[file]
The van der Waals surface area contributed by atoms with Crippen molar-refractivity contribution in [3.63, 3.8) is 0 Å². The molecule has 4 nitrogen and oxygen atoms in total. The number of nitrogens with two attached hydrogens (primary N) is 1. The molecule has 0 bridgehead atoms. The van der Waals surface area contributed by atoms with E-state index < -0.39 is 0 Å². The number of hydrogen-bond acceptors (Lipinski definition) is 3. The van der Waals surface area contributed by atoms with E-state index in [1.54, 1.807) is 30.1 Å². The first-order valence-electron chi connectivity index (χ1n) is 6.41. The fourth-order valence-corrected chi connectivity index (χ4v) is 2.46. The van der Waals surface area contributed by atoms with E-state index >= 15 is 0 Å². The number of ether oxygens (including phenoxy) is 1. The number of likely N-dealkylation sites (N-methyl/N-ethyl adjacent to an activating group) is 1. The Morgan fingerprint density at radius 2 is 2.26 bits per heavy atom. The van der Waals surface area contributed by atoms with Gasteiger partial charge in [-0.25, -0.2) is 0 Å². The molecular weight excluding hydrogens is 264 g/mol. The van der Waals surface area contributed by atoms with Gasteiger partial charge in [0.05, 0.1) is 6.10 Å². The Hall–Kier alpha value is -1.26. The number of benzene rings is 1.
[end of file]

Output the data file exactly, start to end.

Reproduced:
The van der Waals surface area contributed by atoms with Crippen molar-refractivity contribution in [3.63, 3.8) is 0 Å². The molecule has 4 nitrogen and oxygen atoms in total. The number of nitrogens with two attached hydrogens (primary N) is 1. The molecule has 0 bridgehead atoms. The van der Waals surface area contributed by atoms with E-state index < -0.39 is 0 Å². The number of hydrogen-bond acceptors (Lipinski definition) is 3. The van der Waals surface area contributed by atoms with E-state index in [1.54, 1.807) is 30.1 Å². The first-order valence-electron chi connectivity index (χ1n) is 6.41. The fourth-order valence-corrected chi connectivity index (χ4v) is 2.46. The van der Waals surface area contributed by atoms with E-state index >= 15 is 0 Å². The number of ether oxygens (including phenoxy) is 1. The number of likely N-dealkylation sites (N-methyl/N-ethyl adjacent to an activating group) is 1. The Morgan fingerprint density at radius 2 is 2.26 bits per heavy atom. The van der Waals surface area contributed by atoms with Gasteiger partial charge in [-0.25, -0.2) is 0 Å². The molecular weight excluding hydrogens is 264 g/mol. The van der Waals surface area contributed by atoms with Gasteiger partial charge in [0.05, 0.1) is 6.10 Å². The Hall–Kier alpha value is -1.26. The number of benzene rings is 1.